It’s mid February and I’m nearing the end of a recovery week, at least from the bike. I knocked out a pretty awesome 3 weeks of tempo and sweet spot base work and I’m starting to feel good again about training and cycling. I am happy overall with what my numbers look like right now after having such an inconsistant off season this past year.
In this report… I’ll dive into the workouts I did, the structure of my week and why I did those workouts.
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Just a couple notes or personal preferences on intervals… I’ll start by saying, if I’m going to spend time on the trainer; I prefer doing planned and structured intervals and somewhat enjoy it. I enjoy the training that’s repeatable and has a focused purpose. I like it because it’s measurable and I can guage where my fitness is, based on the efforts and results of the intervals. I can also easily go back in time and compare workouts from previous years to see where I was at then and how I’m progressing.
Coming from an engineering background; I see large value in collecting data that is repeatable, easily measured and can be compared over time. This could spin off into another discussion about keeping workouts simple as I’ve seen so many complicated workouts out there. Some very purposeful and others designed just to keep you entertained. Whether purposeful or entertaining… I think 90% of us just need to get on track with the basics, but that’s another discussion.
Here is what my ideal week would have looked like during this period… I said ideal as it worked out close to this, but not exact.
- Monday – Off w/ light core work
- Tuesday – Max Force Intervals
- Wednesday – Aerobic Threshold or Recovery Spin
- Thursday – Sweet Spot Intervals
- Friday – Off w/ core work
- Saturday – Tempo Intervals
- Sunday – Endurance work or Recovery Spin
This goes back to my post a few weeks ago about scheduling your week of workouts. At least during the base season, I like to start with the most intense early in the week, when I’m hopefully the freshest, and work my way to lower intensity by end of week. I tend to work in 4 week blocks a majority of the time. (3 weeks work and 1 week recovery).
With that said… Nothing ever works out to be ideal and I was trying to mix in some skiing as well to be better prepared for the Birkie, so there were some adjustments. I also wanted to ease into the sweet spot intervals vs potentially overstep my bounds in the first week.
Here is what my workouts actually looked like for the 3 weeks…
This is a screenshot out of Training Peaks, so the color coded ones mean I actually had something scheduled in Training Peaks with a defined workout plan for that day. My overall plan was fairly close to the bulleted outline above, but I would adjust from day to day as needed. This is another topic; but it’s also why I think stock training plans can be a bit dangerous if you don’t have the foresight to adjust when needed. They can be a great template though, if you don’t know where to start and understand that it is ok to adjust when needed.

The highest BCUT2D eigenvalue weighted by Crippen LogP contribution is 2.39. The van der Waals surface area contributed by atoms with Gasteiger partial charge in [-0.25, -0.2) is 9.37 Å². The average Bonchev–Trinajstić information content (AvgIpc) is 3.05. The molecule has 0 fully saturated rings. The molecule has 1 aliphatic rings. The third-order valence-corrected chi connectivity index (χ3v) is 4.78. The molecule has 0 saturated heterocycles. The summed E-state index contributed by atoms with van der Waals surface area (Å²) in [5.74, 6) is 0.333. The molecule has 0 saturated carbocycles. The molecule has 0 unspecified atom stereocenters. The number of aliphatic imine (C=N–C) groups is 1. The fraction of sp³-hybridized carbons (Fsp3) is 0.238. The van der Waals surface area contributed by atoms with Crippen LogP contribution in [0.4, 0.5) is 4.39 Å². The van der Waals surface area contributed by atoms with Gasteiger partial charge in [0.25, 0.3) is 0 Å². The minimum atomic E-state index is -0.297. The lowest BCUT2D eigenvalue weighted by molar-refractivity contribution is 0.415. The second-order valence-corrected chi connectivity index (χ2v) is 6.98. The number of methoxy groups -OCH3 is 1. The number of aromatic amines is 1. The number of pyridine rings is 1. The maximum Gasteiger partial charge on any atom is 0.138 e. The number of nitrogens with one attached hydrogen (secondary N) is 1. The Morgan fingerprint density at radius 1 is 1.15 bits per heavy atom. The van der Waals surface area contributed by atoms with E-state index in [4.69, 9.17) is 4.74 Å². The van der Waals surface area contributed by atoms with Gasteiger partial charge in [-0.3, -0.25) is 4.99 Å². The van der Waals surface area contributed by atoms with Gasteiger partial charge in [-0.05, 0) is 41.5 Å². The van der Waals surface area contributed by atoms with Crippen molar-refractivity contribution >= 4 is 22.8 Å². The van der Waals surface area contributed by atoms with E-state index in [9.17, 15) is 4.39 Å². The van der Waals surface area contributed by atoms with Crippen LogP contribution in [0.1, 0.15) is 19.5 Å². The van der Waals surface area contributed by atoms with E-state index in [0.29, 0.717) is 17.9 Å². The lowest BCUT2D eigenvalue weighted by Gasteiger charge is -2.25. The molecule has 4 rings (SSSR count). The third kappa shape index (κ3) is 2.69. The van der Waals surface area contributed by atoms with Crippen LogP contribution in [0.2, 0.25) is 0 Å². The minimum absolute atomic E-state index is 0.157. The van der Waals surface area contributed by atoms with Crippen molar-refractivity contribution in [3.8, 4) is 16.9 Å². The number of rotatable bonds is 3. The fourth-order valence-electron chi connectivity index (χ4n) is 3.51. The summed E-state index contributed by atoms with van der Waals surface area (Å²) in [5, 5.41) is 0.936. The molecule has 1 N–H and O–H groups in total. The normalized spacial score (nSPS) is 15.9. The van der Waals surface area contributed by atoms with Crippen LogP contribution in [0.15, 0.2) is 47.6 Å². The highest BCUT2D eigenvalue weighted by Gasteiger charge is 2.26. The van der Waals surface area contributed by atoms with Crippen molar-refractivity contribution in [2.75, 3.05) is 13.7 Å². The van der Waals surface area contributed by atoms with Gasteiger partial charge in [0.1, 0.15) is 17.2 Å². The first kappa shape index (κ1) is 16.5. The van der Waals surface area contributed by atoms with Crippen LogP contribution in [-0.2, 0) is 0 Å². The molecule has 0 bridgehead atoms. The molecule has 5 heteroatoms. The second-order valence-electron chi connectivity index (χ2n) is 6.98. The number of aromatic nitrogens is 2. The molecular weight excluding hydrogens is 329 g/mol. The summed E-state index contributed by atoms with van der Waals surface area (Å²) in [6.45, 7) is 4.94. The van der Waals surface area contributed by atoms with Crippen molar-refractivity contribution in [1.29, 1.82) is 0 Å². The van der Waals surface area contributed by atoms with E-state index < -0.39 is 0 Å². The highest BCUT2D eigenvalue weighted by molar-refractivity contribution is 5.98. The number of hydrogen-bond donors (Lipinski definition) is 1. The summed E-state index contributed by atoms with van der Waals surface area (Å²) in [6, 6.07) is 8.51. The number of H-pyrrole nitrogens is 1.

This is important because you’ll notice that I adjusted the first week to account for some skiing and again the third week. The first week, I would have preferred to do longer than 8 minute intervals on Thursday, but Wednesday’s ski never really let me recover well enough from Tuesday and I was afraid I might stack myself up, so I dialed back the interval length and even the power a little bit. It turned out to be a good workout, but the intervals were a little short for the power level.
On the 3rd week, I also made an adjustment. I went skiing on Wednesday and was feeling fairly crushed after the ski as it was my first ski session on hills this year. I opted to do some recovery spins the next couple days and reset with a solid workout on Saturday where I bumped the power a little from the previous Saturday’s workout, but shortened the intervals a bit. It turned out to be a good sweet spot workout, which I discuss below.
As far as the color coding goes… Green means I did the workout near plan. The orange means I did a workout, but was way under plan and yellow means I did the workout, but didn’t complete to plan still. The others, don’t neccesarily mean I didn’t have a plan, I just didn’t have it loaded in my calendar prior to completing the workout. I’m not afraid to change workouts or move things around. I’ve heard a lot of stories about people sticking super rigid to their plan and workouts and end up finding themselves in a hole. I’ve done it myself as well.
I’ll run through my last threshold test with training zones before reviewing the workouts. The workouts are pretty classic and basic workouts that are easy to follow. If you read any Friel, Coggan, Carmichael stuff or any other training material… you’ll already be familiar.
Prior to starting this training period, I did 2 different Threshold Tests. I’m not sure how prepared I was for them and might have jumped the gun as far as being well recovered, but I did them anyway. The first one I did was the traditional Any Coggan 20 minute test that I’ve been using for the past few years. I like it and it’s an easy and repeatable protocol to follow. I like that he has a specific warm up protocol that’s repeatable. I’ve actually incorporated a very similar warm up into many of my other workouts. Anyway, the second one I did a few days later and was the Trainer Road Ramp Test. I came out at 273 watts for the 20 minute test and low 260s for the Ramp Test. Not where I’d like to be, but given my lack of training this past year… I’ll take it.
I hadn’t done a threshold test since last spring, which came out at 282 watts. I was lighter then also, so a little better situation all around at that time. Anyway, I ended up resetting my threshold power for training to 270 watts and recalculated my training zones off of that. Based on how my workouts went the past 3 weeks… I’m feeling like I will be able to bump my FTP back up a bit after another test, which is pretty exciting. Even though my FTP was down for this test round… It’s a couple months earlier than last year’s 282 test, so I believe my strength work paid off and if I stay on track… I should be making FTP improvements over last spring and will be back into progress if I can lose some weight to go with it.
Here is my training zone windows based on the 270 watts and 172bpm using Coggan training zones…
By the way… I have training zone calculators set up HERE for anyone to calculate their zones.
I was planning to do a Threshold Test at the end of this week, but I’m dealing with a rib issue right now that I’m not sure it will allow me to give it my all…. I slipped and fell down my stairs this week in a rush to get out the door and messed up my ribs. The pain was enough the next morning to bring me to my knees during a short coughing spell.